NEW ORLEANS – It took four quarters and overtime for the first battle between No. 1-ranked LSU and No. 2 Alabama to be decided. And by game’s end, it was evident that each side had taken a beating unlike any other team on the schedule had delivered.
“The hits were big,” junior center P.J. Lonergan said. “You are playing with two equally talented teams. When you have two teams that talented it is going to be a hard-hitting, physical game.”
Sophomore Michael Ford, who helped spark the run game with a 72-yard rushing effort in Tuscaloosa, filed it away as the toughest college game he has been a part of, a point he reiterated to the media on Saturday.
“I would definitely say they are the most physical team we have played,” Ford said. “It was a hard-fought game. They kept bringing it and we kept bringing it. That just shows two hard teams playing against each other.”
When LSU first-year offensive coordinator Greg Studrawa was asked whether he would be surprised if the two teams got into a scoring battle, Studrawa laughed off the notion, telling reporters not to expect a Rose Bowl performance – making reference to the 45-38 shootout win by Oregon over Wisconsin in Pasadena on Monday.
Instead, all signs point to the rematch – this time for the BCS National Championship – as another slugfest, one where the Tigers will use tough running on offense and hard hitting on defense to take away the will of the Crimson Tide.
“I don’t know that we wore them down in the end (last game), but we are going to try,” Studrawa said. “It’s what we do versus anybody. We have done it all year long. We wear people down and have big plays in the second half.
“We are going to keep coming and coming.”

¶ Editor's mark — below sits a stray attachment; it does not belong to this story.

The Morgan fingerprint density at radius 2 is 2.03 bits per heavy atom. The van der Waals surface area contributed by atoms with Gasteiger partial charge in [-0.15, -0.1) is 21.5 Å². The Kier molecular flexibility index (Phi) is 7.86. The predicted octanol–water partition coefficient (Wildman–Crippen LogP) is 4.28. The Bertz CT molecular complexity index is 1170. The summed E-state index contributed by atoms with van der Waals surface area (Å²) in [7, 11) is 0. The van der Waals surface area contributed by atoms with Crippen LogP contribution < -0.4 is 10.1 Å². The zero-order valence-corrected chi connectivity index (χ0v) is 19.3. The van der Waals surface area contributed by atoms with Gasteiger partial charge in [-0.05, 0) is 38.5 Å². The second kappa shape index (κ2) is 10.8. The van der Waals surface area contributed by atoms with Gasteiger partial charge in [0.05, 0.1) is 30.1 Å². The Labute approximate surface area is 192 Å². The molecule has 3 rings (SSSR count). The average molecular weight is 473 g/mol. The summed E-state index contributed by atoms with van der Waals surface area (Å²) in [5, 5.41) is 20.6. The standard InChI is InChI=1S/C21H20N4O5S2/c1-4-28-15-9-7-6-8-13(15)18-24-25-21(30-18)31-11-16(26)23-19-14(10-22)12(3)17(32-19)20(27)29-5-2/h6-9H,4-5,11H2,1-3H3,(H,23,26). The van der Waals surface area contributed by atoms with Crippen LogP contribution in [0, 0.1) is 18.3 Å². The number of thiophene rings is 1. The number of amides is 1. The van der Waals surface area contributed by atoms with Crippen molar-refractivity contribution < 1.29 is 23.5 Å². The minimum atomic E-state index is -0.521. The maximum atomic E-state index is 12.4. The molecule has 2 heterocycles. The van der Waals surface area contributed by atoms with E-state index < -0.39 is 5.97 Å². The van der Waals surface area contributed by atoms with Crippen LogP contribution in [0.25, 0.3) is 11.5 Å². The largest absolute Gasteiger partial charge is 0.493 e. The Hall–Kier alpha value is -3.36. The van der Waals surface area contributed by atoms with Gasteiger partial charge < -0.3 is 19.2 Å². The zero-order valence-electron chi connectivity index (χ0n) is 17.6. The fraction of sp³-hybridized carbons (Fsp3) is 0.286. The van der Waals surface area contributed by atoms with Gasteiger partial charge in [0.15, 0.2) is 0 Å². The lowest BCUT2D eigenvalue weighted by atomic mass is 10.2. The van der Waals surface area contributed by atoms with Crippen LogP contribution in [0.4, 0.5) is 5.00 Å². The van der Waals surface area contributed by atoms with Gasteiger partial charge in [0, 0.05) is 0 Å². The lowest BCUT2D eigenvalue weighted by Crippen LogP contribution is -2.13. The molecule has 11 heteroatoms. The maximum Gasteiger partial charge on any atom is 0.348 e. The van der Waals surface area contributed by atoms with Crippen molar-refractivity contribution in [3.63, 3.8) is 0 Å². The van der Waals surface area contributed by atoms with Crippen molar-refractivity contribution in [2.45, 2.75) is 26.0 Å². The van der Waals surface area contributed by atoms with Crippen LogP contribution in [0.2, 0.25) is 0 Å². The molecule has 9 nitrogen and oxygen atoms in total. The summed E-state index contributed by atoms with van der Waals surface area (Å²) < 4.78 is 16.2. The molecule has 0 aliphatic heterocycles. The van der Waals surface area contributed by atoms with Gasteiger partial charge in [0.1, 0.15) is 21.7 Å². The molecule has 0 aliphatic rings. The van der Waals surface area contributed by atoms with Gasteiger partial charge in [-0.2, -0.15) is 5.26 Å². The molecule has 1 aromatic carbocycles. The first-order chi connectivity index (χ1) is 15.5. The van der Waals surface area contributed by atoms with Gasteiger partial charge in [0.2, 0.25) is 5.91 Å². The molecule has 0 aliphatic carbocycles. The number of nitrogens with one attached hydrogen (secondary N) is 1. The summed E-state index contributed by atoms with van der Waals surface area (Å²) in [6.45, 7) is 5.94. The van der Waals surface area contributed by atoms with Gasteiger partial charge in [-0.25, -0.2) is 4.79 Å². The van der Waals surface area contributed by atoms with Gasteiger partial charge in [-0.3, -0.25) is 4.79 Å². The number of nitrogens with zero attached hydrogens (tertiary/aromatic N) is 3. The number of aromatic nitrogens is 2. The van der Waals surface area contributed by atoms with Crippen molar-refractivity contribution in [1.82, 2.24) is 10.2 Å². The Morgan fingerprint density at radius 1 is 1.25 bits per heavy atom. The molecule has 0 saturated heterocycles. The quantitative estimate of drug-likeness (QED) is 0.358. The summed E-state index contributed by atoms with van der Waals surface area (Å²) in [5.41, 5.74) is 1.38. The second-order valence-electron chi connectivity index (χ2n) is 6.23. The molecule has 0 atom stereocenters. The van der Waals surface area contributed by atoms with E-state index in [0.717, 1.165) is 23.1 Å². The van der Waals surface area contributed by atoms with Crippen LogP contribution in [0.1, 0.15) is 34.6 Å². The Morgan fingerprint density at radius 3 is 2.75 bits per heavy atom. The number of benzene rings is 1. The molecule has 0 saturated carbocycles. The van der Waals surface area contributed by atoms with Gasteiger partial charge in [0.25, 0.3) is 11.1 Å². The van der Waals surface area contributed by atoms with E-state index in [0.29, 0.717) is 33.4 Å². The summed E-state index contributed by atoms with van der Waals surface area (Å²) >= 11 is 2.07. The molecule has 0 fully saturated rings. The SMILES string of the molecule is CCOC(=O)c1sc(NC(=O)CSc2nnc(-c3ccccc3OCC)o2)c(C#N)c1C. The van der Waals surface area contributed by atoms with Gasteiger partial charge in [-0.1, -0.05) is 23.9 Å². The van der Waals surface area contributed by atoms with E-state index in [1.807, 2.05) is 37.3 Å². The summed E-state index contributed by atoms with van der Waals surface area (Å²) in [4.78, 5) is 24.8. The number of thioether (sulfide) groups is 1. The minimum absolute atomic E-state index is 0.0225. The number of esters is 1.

Finding an identity – and sticking to it
Studrawa’s description of his offensive game plan is simple: He wants to run the football to wear the opponent down and then attack through the air in play-action sets.
Run first and pass second.
Yet, offensively, there was plenty to be desired in LSU’s 9-6 win over Alabama – beginning with the play from senior quarterbacks Jordan Jefferson and Jarrett Lee.
If there was one positive to circle from either passer, it was what Jefferson was able to do with his legs in the second half – specifically running the option with Ford.
Of course, the LSU offense is hard-pressed to believe the same calls will work twice in a row against a defensive-minded coach like Nick Saban, which is why Ford is pleased with what he’s seen from the offensive game plan thus far.
“I definitely think they are going to key on (the option),” Ford said. “We have to be players, and we have to do something else. We have a balanced offense. We have great receivers and great offensive lineman. We can go option or between the tackles or throw it over their head.
“They just have to prepare for what we are going to do.”